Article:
Should be fun next time these two teams meet.

Oh, and in case you believe in Karma, the Thunder were blown out of the building, down the street, into the river, down the stream, and into the Gulf of Mexico the next night by the Spurs, 101-74. Just sayin’.



Report: Matt Barnes attacked Derek Fisher, who’s dating Barnes’ estranged wife

Derek Fisher, Matt Barnes, Russell Westbrook

Matt Barnes is an instigator. He has been arrested for domestic violence. He also had a weird thing where he implied he was dating Rihanna only for her to claim they’d never never met.

Which is to say this is believable – that the Grizzlies forward attacked Knicks coach Derek Fisher for dating his estranged wife.

Ian Mohr of the New York Post:

Sources said Fisher was at the LA home of Gloria Govan — Barnes’ estranged wife​,​ who stars on “Basketball Wives LA” — on Saturday. Fisher and Govan have been dating for “a few months,” a source said, after Fisher filed to divorce his wife of 10 years, Candace, in March.

But when Barnes learned that Fisher was at his former home with Gloria, he drove 95 miles to LA to “beat the s–t” out of Fisher, sources said.

“Derek was in Gloria’s back yard with about 10 people having a bonfire on ​​Saturday,” said a source. “Derek’s separated from his wife and there’s a relationship with [Gloria].”

The source added, “Barnes was in Santa Barbara [at Memphis Grizzlies training camp] and heard that Fisher was in his house. He went crazy. He got in his car and went to the house and went after Fisher.”

​A source close to Fisher ​confirmed the fight but said, “Matt came after Derek but he only had a few scratches … Derek’s not going to press charges, he’s going to let it go.”

Even if Fisher – who missed practice Monday for what the Knicks called “personal reasons” – isn’t pressing charges, the NBA is investigating.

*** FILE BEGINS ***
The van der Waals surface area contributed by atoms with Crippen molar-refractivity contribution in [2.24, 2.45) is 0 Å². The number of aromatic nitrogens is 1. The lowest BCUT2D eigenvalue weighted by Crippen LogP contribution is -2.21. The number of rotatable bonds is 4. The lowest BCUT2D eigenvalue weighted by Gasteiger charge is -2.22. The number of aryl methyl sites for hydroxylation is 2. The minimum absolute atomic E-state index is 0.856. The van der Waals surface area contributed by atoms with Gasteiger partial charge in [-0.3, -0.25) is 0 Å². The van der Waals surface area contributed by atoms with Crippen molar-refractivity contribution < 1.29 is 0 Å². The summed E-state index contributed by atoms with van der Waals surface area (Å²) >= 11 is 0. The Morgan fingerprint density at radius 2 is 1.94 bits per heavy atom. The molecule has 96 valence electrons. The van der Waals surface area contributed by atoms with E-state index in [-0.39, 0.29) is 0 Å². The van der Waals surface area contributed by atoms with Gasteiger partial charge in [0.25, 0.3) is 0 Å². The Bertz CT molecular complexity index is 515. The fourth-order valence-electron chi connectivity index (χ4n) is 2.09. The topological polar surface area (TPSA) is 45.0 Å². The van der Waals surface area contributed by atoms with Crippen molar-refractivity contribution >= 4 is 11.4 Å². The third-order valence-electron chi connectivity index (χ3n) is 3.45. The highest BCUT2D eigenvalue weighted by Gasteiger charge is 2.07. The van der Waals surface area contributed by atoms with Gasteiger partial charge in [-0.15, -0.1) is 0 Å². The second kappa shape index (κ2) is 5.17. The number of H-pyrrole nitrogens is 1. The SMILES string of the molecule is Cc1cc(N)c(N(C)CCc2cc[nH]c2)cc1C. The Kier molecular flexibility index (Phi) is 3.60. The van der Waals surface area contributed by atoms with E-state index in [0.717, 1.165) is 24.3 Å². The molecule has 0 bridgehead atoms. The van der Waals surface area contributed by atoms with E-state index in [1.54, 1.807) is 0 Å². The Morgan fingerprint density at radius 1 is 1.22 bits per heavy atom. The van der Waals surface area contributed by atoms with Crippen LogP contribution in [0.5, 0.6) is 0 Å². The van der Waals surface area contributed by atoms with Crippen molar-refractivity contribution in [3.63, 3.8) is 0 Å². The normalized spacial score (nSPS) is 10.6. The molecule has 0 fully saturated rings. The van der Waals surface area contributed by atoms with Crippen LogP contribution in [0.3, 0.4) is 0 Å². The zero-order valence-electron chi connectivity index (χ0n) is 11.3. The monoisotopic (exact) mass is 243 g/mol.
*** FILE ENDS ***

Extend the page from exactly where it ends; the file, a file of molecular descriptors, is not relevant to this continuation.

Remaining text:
Adrian Wojnarowski of Yahoo Sports:

This is a weird jurisdictional issue, especially if no criminal charges are filed. But I wouldn’t be surprised if the league punishes Barnes – a former Lakers teammate of Fisher – if it finds evidence to support the Post’s description of events.

Caron Butler details Gilbert Arenas-Javaris Crittenton gun incident

Caron Butler

Caron Butler wrote an autobiography, a recently published excerpt details his accounting of the Gilbert Arenas-Javaris Crittenton gun incident when they were with the Wizards.

An excerpt of the excerpt in The Washington Post:

When I entered the locker room, I thought I had somehow been transported back to my days on the streets of Racine. Gilbert was standing in front of his two locker stalls, the ones previously used by Michael Jordan, with four guns on display. Javaris was standing in front of his own stall, his back to Gilbert.

“Hey, MF, come pick one,” Gilbert told Javaris while pointing to the weapons. “I’m going to shoot your [expletive] with one of these.”

“Oh no, you don’t need to shoot me with one of those,” said Javaris, turning around slowly like a gunslinger in the Old West. “I’ve got one right here.”

He pulled out his own gun, already loaded, cocked it, and pointed it at Gilbert.

Other players who had been casually arriving, laughing and joking with each other, came to a sudden halt, their eyes bugging out. It took them only a few seconds to realize this was for real, a shootaround of a whole different nature. They all looked at each other and then they ran, the last man out locking the door behind him.

Somebody outside the locker room called 911. Flip Saunders was the coach back then, but he was too scared to even come into the locker room.

Click through to read the entire excerpt. It’s captivating.

Arenas is essentially retired and still spouting off silly takes.

Crittenton is currently serving a 23-year sentence for voluntary manslaughter.

Butler plays for the Kings.